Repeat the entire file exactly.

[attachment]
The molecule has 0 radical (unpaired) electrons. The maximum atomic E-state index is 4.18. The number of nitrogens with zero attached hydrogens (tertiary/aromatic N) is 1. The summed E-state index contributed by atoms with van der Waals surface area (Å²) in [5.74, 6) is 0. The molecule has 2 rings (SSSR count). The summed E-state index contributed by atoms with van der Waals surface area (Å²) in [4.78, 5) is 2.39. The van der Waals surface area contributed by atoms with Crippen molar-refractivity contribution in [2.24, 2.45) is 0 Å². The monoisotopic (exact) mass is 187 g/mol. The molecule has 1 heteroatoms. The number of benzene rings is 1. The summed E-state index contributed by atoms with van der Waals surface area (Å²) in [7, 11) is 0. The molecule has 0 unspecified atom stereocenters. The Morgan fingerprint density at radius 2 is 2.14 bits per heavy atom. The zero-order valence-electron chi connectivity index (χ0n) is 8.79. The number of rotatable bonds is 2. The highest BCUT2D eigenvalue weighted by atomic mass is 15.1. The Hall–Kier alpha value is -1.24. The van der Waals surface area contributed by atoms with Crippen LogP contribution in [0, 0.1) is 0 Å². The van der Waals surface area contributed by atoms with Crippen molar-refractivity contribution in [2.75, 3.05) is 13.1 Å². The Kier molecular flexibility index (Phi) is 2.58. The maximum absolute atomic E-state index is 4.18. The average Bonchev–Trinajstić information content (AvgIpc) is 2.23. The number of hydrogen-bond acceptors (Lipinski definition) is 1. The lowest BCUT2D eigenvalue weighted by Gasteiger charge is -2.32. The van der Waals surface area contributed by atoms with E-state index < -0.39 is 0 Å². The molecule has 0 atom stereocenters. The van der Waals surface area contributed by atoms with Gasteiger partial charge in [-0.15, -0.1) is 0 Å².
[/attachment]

The molecule has 0 radical (unpaired) electrons. The maximum atomic E-state index is 4.18. The number of nitrogens with zero attached hydrogens (tertiary/aromatic N) is 1. The summed E-state index contributed by atoms with van der Waals surface area (Å²) in [5.74, 6) is 0. The molecule has 2 rings (SSSR count). The summed E-state index contributed by atoms with van der Waals surface area (Å²) in [4.78, 5) is 2.39. The van der Waals surface area contributed by atoms with Crippen molar-refractivity contribution in [2.24, 2.45) is 0 Å². The monoisotopic (exact) mass is 187 g/mol. The molecule has 1 heteroatoms. The number of benzene rings is 1. The summed E-state index contributed by atoms with van der Waals surface area (Å²) in [7, 11) is 0. The molecule has 0 unspecified atom stereocenters. The Morgan fingerprint density at radius 2 is 2.14 bits per heavy atom. The zero-order valence-electron chi connectivity index (χ0n) is 8.79. The number of rotatable bonds is 2. The highest BCUT2D eigenvalue weighted by atomic mass is 15.1. The Hall–Kier alpha value is -1.24. The van der Waals surface area contributed by atoms with Crippen LogP contribution in [0, 0.1) is 0 Å². The van der Waals surface area contributed by atoms with Crippen molar-refractivity contribution in [2.75, 3.05) is 13.1 Å². The Kier molecular flexibility index (Phi) is 2.58. The maximum absolute atomic E-state index is 4.18. The average Bonchev–Trinajstić information content (AvgIpc) is 2.23. The number of hydrogen-bond acceptors (Lipinski definition) is 1. The lowest BCUT2D eigenvalue weighted by Gasteiger charge is -2.32. The van der Waals surface area contributed by atoms with E-state index < -0.39 is 0 Å². The molecule has 0 atom stereocenters. The van der Waals surface area contributed by atoms with Gasteiger partial charge in [-0.15, -0.1) is 0 Å².